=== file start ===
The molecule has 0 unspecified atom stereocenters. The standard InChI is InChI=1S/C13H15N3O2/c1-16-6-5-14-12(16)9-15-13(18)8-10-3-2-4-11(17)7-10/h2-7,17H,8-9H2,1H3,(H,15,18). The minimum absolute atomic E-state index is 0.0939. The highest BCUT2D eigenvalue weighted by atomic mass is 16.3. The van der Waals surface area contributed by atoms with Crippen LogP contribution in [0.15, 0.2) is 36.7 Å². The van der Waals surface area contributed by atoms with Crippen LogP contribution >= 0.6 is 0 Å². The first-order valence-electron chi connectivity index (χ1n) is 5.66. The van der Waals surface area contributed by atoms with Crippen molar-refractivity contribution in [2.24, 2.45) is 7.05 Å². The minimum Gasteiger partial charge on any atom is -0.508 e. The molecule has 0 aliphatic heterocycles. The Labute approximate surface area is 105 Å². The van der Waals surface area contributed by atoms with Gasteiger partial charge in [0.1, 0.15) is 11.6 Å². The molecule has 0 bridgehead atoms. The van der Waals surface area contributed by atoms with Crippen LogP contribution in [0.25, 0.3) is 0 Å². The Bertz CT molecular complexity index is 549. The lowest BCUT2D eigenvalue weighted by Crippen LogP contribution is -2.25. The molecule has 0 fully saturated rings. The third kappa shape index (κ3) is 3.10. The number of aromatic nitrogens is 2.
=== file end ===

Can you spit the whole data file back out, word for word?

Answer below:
The molecule has 0 unspecified atom stereocenters. The standard InChI is InChI=1S/C13H15N3O2/c1-16-6-5-14-12(16)9-15-13(18)8-10-3-2-4-11(17)7-10/h2-7,17H,8-9H2,1H3,(H,15,18). The minimum absolute atomic E-state index is 0.0939. The highest BCUT2D eigenvalue weighted by atomic mass is 16.3. The van der Waals surface area contributed by atoms with Crippen LogP contribution in [0.15, 0.2) is 36.7 Å². The van der Waals surface area contributed by atoms with Crippen LogP contribution >= 0.6 is 0 Å². The first-order valence-electron chi connectivity index (χ1n) is 5.66. The van der Waals surface area contributed by atoms with Crippen molar-refractivity contribution in [2.24, 2.45) is 7.05 Å². The minimum Gasteiger partial charge on any atom is -0.508 e. The molecule has 0 aliphatic heterocycles. The Labute approximate surface area is 105 Å². The van der Waals surface area contributed by atoms with Gasteiger partial charge in [0.1, 0.15) is 11.6 Å². The molecule has 0 bridgehead atoms. The van der Waals surface area contributed by atoms with Crippen LogP contribution in [0.25, 0.3) is 0 Å². The Bertz CT molecular complexity index is 549. The lowest BCUT2D eigenvalue weighted by Crippen LogP contribution is -2.25. The molecule has 0 fully saturated rings. The third kappa shape index (κ3) is 3.10. The number of aromatic nitrogens is 2.